Monday, December 7, 2009

Artful Pugs

A few days ago, a friend sent me a link to a pug-lovers website. It was filled with a lot of forgettable stuff, but in a section called "Pugs in Art," it had some pug images that I'd never seen before.

I knew about the famous self-portrait by William Hogarth with his beloved pug, Trump:

But I'd never seen this charming mess of pugs, and I can't find it anywhere on the Internet to reproduce for you in a larger size:

Does anybody know where to find this image? I'd love to see it closer up.

I knew about this Francisco Goya painting, of the Marquesa de Pontejos:

Honestly, I don't give a patootie about the Marquesa or her elaborate dress. It's the cutie-pie in the corner that catches my eye:

BTW, see that collar with bow and jingle bells? It's an old tradition to put jingle-ball collars on pugs. I don't know who started it, but it must have been the aristocracy of some country. When I got my first pug, I thought I'd just look into the price of one of those collars.

The traditional maker of the pug leather-and-bells collar is Goyard, a high-end luggage maker in Paris, France. Nice! Not so nice is that they charge several hundred bucks for one dog collar. So, no thanks.

Anyhow, here's another pug painting I've never seen before. The artist must have observed pugs in action, because the stance on this dog is exactly correct: When a pug is startled, its hindquarters drop down and the normally curly tail suddenly unfurls, just like this:

I wonder if she's going to get in trouble, not only for scaring the pug, but for horsing around with somebody's prize tiger fur?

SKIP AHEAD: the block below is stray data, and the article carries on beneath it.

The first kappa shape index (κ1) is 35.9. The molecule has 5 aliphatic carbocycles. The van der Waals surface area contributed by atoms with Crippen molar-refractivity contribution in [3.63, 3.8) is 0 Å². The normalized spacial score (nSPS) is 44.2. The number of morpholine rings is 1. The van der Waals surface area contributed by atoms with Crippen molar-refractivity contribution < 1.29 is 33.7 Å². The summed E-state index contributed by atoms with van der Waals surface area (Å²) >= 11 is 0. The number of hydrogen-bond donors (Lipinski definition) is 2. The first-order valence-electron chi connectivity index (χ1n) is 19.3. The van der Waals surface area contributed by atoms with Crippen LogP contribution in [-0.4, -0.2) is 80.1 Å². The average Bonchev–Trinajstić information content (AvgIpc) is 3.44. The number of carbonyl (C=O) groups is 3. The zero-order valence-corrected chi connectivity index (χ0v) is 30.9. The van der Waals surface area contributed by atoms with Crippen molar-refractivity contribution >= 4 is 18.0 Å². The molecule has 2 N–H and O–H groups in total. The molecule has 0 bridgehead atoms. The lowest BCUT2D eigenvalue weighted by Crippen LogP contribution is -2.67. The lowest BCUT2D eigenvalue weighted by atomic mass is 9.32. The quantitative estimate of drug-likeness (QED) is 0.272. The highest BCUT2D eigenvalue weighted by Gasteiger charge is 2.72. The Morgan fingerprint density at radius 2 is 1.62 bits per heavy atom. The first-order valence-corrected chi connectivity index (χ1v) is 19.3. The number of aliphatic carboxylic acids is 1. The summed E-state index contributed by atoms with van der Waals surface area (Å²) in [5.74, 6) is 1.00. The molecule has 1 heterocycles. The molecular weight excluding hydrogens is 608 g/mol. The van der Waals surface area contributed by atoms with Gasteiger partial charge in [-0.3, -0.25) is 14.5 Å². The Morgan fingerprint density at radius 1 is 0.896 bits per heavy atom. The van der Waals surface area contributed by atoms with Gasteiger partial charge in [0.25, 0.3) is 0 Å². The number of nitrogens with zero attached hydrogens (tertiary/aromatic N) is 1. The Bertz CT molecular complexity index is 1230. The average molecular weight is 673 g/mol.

A lot of pugs in 18th- and 19th-century paintings and prints look quite different than the breed standard now. Pugs used to have longer legs, a snout, and overall were a bit bigger than they are now. Go back and look how different Hogarth's pug is (first picture, above) from the modern pug. Go on; I'll wait for you while you scroll up and take a look!

He hardly resembles a pug, does he? But Trump's existence and breed was well documented.

Here's a 19-century oil of a surprisingly modern-looking pug:

And yet from the same century, here's one that doesn't look too pug-like at all. (I'm talking the one on the right, obvy.) It looks like this dog has almost fluffy fur. And is it just me, or is there this guy's back half? Or maybe it's just the way pugs looked then:

But in an otherwise so-so website, the best find of all was this gem, below, by Charles Burton Barber, a well-known English artist. He painted and sketched many popular works featuring dogs and the people who love them. Queen Victoria commissioned Barber to do portraits of her grandchildren. I bet a pug or two crept into those paintings!

This beauty is called "Blonde and Brunette."

It captures in one image so many things I love--flowers, china teacups, books, domestic peace, coziness, and--of course--pugs. The affection between these two lovely creatures is almost palpable.

Makes me want to grab a book and a pug, right now!

1 comment:

  1. The charming mess of pugs: Nest Met Jonge Mastiffs (A Nest Of Puppy Pugs) by Otto Eerelman



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